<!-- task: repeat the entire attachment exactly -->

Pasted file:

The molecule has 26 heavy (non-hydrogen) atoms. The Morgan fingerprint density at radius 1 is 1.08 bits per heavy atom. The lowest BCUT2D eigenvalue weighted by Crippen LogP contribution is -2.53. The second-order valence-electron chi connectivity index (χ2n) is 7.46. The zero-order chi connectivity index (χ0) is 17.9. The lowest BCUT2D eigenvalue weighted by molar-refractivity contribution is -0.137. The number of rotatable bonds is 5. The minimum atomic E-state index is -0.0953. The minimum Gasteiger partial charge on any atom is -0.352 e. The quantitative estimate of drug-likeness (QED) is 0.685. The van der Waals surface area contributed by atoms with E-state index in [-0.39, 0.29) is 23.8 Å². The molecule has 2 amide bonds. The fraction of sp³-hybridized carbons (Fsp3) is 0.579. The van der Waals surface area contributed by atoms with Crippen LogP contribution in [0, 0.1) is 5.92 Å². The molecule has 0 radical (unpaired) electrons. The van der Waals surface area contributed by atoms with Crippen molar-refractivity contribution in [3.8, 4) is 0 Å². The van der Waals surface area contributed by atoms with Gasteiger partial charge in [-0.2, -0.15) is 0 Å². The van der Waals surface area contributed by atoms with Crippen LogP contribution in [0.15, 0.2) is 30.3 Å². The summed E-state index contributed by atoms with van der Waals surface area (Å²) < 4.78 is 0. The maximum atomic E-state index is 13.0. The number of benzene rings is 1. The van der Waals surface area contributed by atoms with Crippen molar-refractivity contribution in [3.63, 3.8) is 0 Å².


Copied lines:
The molecule has 26 heavy (non-hydrogen) atoms. The Morgan fingerprint density at radius 1 is 1.08 bits per heavy atom. The lowest BCUT2D eigenvalue weighted by Crippen LogP contribution is -2.53. The second-order valence-electron chi connectivity index (χ2n) is 7.46. The zero-order chi connectivity index (χ0) is 17.9. The lowest BCUT2D eigenvalue weighted by molar-refractivity contribution is -0.137. The number of rotatable bonds is 5. The minimum atomic E-state index is -0.0953. The minimum Gasteiger partial charge on any atom is -0.352 e. The quantitative estimate of drug-likeness (QED) is 0.685. The van der Waals surface area contributed by atoms with E-state index in [-0.39, 0.29) is 23.8 Å². The molecule has 2 amide bonds. The fraction of sp³-hybridized carbons (Fsp3) is 0.579. The van der Waals surface area contributed by atoms with Crippen LogP contribution in [0, 0.1) is 5.92 Å². The molecule has 0 radical (unpaired) electrons. The van der Waals surface area contributed by atoms with Crippen molar-refractivity contribution in [3.8, 4) is 0 Å². The van der Waals surface area contributed by atoms with Gasteiger partial charge in [-0.2, -0.15) is 0 Å². The van der Waals surface area contributed by atoms with Crippen LogP contribution in [0.15, 0.2) is 30.3 Å². The summed E-state index contributed by atoms with van der Waals surface area (Å²) < 4.78 is 0. The maximum atomic E-state index is 13.0. The number of benzene rings is 1. The van der Waals surface area contributed by atoms with Crippen molar-refractivity contribution in [3.63, 3.8) is 0 Å².